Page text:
B34 - Grid reference SP152885
First record: atte Sherd 1327
This post-war housing estate has an Anglo-Saxon name. Its earliest recorded form, atte Sherd derives from atte 'at the' sceard meaning 'the gap', but it is difficult to envisage now what this meant twelve centuries ago - gap in the woodland perhaps? The second element of the name originates in the fact that this was the Shard End of the manor of Castle Bromwich from before the Norman Conquest.
This was a rural area on the fringes of the city when Birmingham took It over in 1931 with plans to build houses for residents displaced by extensive inner-city slum clearances.
However, it was not until after World War 2 that this became the city's largest municipal development with nearly four thousand houses built eastwards from Hodge Hill Common between the Coleshill Road, Bradford Road, Chester Road and the River Cole.
A village centre was created around Shard End Crescent with shops, library, a public house and a church. This was been rebuilt in 2011 and remains an important focus for the district. The estate was spaciously laid out. After World War 1 the Midland Sand & Gravel Company had worked a gravel pit off Packington Avenue. After the the Second World War, the area was landscaped and laid out as Norman Chamberlain Playing Fields. The gravel pit filled with water from a natural spring to form Shard End Lake. There is fishing here and a base for the local Sea Cadets.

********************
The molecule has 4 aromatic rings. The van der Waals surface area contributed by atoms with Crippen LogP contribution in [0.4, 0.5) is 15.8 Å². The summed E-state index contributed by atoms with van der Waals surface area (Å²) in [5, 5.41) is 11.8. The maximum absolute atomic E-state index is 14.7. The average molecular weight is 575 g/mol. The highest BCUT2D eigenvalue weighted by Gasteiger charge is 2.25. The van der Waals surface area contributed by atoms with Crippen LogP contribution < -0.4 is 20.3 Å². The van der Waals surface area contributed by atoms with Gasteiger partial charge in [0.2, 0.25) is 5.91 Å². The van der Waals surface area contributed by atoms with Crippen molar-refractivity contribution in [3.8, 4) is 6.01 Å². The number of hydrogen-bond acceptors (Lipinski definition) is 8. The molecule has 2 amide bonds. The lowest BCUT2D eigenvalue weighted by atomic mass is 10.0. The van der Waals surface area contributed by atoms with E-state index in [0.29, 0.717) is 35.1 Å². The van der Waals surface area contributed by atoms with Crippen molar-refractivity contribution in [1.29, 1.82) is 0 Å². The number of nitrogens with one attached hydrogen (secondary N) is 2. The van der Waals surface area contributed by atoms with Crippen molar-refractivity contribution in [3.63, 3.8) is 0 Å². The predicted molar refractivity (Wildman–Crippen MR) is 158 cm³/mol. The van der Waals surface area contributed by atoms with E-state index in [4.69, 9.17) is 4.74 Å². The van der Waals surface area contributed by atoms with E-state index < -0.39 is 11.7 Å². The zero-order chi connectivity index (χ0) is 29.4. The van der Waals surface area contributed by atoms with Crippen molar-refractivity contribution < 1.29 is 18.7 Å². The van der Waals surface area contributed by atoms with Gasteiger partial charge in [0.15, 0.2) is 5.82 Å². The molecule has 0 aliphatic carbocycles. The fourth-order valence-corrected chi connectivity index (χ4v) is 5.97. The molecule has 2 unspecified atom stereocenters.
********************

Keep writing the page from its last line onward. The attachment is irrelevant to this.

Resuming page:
All Saints' Church
This large brown-brick building with tall narrow windows and a massive square tower was designed by F J Osborne, and opened by Queen Elizabeth II in 1954. It was the first Anglican church to be built and consecrated in England after the Second World War, and was considered the successor of All Saints Church in Cooksey Road, Small Heath which had been destroyed by German bombs. A cloister under the tower connects the church and church hall; inside tall brick columns are patterned to give a twisted effect. A stone statue under a canopy over the main entrance by William Bloye is contemporary with the church and depicts a penitent Christ in a loose coat tied at the waist with a rope.
In 1909 a Roman coin hoard was unearthed in a field belonging to Mr Wood at Shard End Farm. A rough clay pot was found to contain two hundred silver denarii with coins ranging from Nero (54-68) to Commodus (180-192); some of the coins were forgeries of the Roman period. This represents quite a large sum of money: at that time a Roman legionary earned about 300 denarii a year. A selection of coins from the hoard may be seen in Birmingham Museum. Who knows what unrest had caused the wealthy owner of an undiscovered villa here to bury his treasure, and never to reclaim it?
William Dargue 10.03.09
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For 19th-century Ordnance Survey maps of Birmingham go to British History Online.
Map below reproduced from Andrew Rowbottom’s website of Old Ordnance Survey maps Popular Edition, Birmingham 1921.
Click the map to link to that website.